It’s the game of the year in the Pac-12, a battle between the top two teams — Arizona and Utah — with only a game separating them in the standings and a week to play. It’s also on the short list of the biggest games ever played in the Huntsman Center, quite a statement for a building with its long and illustrious history. Both teams have legitimate Final Four aspirations. Both teams have every expectation of being top three seeds when the brackets are announced on Selection Sunday. As many as four players in this game could hear their name called in the first round of the NBA Draft in June, each of those players with lottery potential. In short, on the final day of February, we’ll be treated to full-on March basketball. Let’s break it down, with three keys to tonight’s game.

Odds Are Good That Little Will Come Easy In Tonight's Collision in Salt Lake City

Odds Are Good That Little Will Come Easy In Tonight’s Collision in Salt Lake City

  • Home court advantage. Playing at just under 5,000 feet in Salt Lake City, the Utes enjoy quite a home court advantage at the Huntsman Center. They’ve won all 17 of their games there this season by an average of 24 points per outing. They’re outscoring teams there by an average of 0.40 points per possession. Only one team (Wichita State) has managed to keep within 14 of the Utes. And the MUSS will be rabid tonight. Despite all those considerations, the Wildcats are no slouches on the road. All three of their losses this season have come  in games where maybe they overlooked their opponents. Understand that there is no chance that the ‘Cats will overlook the Utes today. Still, the Utes will come out riding a wave of momentum following Senior Day ceremonies for Delon Wright and Dallin Bachynski. Their home fans will be load and raucous. Whenever Utah needs a shot of adrenaline in the middle of the game, the Huntsman Center will have its back. And perhaps most importantly against an Arizona team that really only wants to play six players, maybe that elevation could be a deciding factor down the stretch. We’ve certainly seen short-benched Arizona teams struggle against the Rocky Mountain schools in the past.

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Pac-12 Senior Days: David Kravish, No Longer a Skinny Freshman

Posted by Andrew Murawa on February 28th, 2015

When David Kravish first stepped on the California campus as a student back in 2011, the freshman was listed at 6’9” and 207 pounds. In an ideal world, maybe the raw and impossibly skinny recruit out of Lee’s Summit, Missouri, would have had a chance to wear a redshirt, spend a year hitting the training table and prepping for wars on the block against Pac-12 bigs with some time on the scout team. But with senior Harper Kamp the only battle-tested big man on the roster, Richard Solomon’s maturity problems and Kravish’s willingness to scrap and a serviceable little 10-foot jumper, he was welcomed right into 24 minutes per night against high-major competition. This meant that skin-and-bones Kravish was forced to go toe to toe around the league with upperclassmen like Brock Motum (230 pounds), Jason Washburn (245), Tony Woods (250), Aziz N’Diaye (260) and Joe Burton (280). All Kravish did that season was what little he was asked to do: rebound the ball; bust his butt on defense; set some picks; and make the simple plays. When it was all said and done, he averaged 6.9 points and 5.6 boards per game, and posted a 118.4 offensive rating while shooting a 59.4% eFG, good for 60th in the nation.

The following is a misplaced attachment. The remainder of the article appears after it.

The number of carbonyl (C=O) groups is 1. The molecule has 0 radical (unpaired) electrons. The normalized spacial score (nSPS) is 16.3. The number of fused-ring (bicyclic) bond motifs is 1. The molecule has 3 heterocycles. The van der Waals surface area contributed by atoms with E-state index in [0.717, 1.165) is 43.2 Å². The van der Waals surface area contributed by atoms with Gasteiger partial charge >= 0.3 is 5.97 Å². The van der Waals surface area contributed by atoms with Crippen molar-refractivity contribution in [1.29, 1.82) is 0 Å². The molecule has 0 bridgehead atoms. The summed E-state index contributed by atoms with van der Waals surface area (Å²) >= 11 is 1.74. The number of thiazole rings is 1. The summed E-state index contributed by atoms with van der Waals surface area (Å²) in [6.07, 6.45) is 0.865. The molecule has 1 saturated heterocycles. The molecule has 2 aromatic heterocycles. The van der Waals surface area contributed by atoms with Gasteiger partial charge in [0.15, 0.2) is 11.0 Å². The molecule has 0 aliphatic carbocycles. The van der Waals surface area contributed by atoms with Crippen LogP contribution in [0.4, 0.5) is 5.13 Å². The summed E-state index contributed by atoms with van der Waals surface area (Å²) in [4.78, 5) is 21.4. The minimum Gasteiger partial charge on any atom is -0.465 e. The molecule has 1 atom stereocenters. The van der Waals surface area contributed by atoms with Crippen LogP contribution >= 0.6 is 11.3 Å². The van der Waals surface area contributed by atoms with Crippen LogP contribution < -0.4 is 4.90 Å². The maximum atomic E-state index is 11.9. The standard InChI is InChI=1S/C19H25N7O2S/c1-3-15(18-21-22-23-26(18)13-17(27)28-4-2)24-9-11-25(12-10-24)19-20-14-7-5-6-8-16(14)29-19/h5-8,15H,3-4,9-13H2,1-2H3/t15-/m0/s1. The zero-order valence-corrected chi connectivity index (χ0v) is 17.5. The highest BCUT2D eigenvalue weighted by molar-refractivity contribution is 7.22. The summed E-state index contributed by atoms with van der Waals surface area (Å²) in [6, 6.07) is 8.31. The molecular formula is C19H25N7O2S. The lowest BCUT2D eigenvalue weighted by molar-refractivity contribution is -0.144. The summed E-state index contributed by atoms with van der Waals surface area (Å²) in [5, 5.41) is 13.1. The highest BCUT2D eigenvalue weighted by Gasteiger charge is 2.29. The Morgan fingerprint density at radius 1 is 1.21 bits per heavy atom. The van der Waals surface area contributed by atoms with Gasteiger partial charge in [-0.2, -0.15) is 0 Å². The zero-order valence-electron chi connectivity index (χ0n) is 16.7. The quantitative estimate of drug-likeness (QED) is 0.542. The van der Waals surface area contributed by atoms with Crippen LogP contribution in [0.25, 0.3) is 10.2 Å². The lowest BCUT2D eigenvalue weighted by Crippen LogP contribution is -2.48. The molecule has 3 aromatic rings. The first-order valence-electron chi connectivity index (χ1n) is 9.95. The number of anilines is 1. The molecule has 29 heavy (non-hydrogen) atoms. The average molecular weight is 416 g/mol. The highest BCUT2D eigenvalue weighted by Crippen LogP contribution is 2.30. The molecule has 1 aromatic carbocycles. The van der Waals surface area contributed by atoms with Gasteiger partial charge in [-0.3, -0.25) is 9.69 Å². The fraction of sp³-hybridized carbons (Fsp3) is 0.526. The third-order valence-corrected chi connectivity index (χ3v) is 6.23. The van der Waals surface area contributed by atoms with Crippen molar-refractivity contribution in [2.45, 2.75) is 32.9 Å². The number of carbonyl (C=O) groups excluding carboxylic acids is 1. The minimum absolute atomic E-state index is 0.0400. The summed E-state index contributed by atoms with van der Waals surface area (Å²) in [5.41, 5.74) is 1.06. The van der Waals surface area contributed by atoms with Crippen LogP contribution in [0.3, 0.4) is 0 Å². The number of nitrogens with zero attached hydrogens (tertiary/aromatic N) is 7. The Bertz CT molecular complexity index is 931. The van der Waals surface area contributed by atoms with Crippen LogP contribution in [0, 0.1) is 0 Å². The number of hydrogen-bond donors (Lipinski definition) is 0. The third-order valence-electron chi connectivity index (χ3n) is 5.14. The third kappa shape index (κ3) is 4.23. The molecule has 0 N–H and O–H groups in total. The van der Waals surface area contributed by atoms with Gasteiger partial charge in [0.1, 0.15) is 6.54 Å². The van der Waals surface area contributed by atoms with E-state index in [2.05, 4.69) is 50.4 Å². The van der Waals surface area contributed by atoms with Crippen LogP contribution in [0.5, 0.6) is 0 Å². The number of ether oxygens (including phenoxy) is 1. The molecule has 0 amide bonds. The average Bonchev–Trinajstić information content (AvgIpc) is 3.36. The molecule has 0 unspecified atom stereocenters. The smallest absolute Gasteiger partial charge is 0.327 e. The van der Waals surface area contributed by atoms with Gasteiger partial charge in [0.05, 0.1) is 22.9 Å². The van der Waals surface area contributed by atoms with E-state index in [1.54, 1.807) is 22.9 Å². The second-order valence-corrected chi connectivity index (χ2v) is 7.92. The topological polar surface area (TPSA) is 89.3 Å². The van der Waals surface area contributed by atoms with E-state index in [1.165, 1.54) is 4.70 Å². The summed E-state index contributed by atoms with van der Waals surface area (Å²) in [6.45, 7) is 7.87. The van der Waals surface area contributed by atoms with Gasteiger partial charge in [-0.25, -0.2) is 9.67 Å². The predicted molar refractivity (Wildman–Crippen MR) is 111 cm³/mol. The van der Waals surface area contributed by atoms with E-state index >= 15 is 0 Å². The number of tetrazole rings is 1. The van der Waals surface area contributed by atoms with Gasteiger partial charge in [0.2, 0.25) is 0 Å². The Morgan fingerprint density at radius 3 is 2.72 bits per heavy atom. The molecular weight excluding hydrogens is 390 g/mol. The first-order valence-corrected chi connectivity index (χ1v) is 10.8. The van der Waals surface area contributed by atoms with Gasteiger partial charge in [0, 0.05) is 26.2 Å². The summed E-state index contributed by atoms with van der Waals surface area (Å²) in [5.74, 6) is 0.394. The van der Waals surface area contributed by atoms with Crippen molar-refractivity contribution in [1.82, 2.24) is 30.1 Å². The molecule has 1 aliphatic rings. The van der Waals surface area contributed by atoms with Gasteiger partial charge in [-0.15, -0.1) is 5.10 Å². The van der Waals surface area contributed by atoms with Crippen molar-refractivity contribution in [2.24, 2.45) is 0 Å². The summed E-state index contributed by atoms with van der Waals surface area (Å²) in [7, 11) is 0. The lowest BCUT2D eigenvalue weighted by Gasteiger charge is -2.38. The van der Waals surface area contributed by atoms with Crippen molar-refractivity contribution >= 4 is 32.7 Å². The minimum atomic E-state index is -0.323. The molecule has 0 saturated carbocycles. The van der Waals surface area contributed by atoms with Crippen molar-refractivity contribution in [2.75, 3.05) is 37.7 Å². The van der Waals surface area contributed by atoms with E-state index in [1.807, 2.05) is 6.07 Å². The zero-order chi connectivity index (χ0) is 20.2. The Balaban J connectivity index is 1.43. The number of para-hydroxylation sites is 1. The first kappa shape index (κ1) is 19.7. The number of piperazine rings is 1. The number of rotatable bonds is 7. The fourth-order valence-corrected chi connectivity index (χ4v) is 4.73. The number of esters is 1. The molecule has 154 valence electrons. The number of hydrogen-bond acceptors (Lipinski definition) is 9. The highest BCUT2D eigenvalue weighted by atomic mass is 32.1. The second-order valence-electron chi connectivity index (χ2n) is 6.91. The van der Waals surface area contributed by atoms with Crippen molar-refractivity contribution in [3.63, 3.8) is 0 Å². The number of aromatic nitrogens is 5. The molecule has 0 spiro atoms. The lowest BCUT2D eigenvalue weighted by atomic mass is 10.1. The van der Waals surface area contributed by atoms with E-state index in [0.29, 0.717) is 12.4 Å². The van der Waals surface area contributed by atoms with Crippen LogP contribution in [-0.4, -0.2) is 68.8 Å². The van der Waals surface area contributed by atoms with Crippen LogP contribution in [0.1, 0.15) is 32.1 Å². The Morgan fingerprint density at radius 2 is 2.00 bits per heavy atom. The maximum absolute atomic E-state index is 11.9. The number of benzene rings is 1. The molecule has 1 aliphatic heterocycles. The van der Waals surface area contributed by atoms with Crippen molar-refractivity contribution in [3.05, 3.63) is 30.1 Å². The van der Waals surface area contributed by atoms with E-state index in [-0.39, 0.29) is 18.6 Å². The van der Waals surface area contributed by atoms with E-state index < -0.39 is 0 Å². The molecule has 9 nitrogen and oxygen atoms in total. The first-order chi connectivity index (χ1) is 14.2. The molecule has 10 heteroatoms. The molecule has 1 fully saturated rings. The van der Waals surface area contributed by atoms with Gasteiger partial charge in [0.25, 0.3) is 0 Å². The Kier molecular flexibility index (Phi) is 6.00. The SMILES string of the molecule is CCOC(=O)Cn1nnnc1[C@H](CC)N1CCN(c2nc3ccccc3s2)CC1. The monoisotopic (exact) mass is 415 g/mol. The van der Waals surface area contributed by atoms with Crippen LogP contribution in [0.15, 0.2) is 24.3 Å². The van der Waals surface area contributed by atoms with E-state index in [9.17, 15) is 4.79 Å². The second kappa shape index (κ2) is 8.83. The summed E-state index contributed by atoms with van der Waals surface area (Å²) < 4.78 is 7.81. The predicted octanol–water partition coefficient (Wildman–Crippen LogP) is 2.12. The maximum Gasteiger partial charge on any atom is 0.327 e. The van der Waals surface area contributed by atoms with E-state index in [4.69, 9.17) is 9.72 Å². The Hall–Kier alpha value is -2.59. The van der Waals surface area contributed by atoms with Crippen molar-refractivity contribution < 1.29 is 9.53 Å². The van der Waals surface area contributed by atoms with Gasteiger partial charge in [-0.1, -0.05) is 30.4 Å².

David Kravish As A Freshman, Playing The Part Of A Skeleton

David Kravish as a Freshman, Playing The Part of a Skeleton

Kravish’s four years of collegiate eligibility have now mostly come and gone and his body now pays great testament to all the hard work and dedication he’s put into it. He’s now listed at 6’10” and 240 pounds, and young pups around the league with any number of body types can look at Kravish as great proof of what four years of hard work can do. Now he’s the upperclassman bully. He put in his time, stuffing his face with all manner of food in order to pack the pounds on an unwilling body after hours on conditioning or weight training. And – get this – he did all of this while on pace to graduate in four years from Berkeley with a pre-med degree. Stud. Kravish will be sent off on Sunday afternoon to a rousing ovation as the California community will celebrate his career on a well-earned Senior Day.

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Marching to Vegas: On Dana Altman’s Young Ducks

Posted by Adam Butler on February 27th, 2015

Adam Butler (@pachoopsab) of Pachoops will again be joining us all year, providing us with his weekly take on our favorite conference as we begin the March to Vegas.

On two separate occasions this year, Sean Miller has noted the work of Dana Altman. In December he said Altman was the Coach of the Year and this week he “marveled” at Altman’s work. The praise is warranted. Altman’s team projects to make its third consecutive NCAA Tournament despite 10 newcomers and a tumultuous offseason. One of my favorite Altman facts – which notably does not pertain to this season – is that in back-to-back years (2013 and 2014) he coached the 10th-best defense followed by the 11th-best offense. The fact alone is impressive enough on its own, and then you consider his coaching adjustments for the well-documented personnel turnover, and everything really begins to make sense. In 2015, his Oregon team was meant to fly under the radar. And perhaps they have. It’s not often we heap our focus on a volume shooter and a bunch of freshmen who were 5-4 at the turn of conference play. But it’s time we really start paying attention. The Ducks certainly got Utah’s attention and as they head to The Farm this weekend for what seems to be a Dance-or-die battle with the Cardinal, it’s probably worth understanding just what makes these Ducks tick.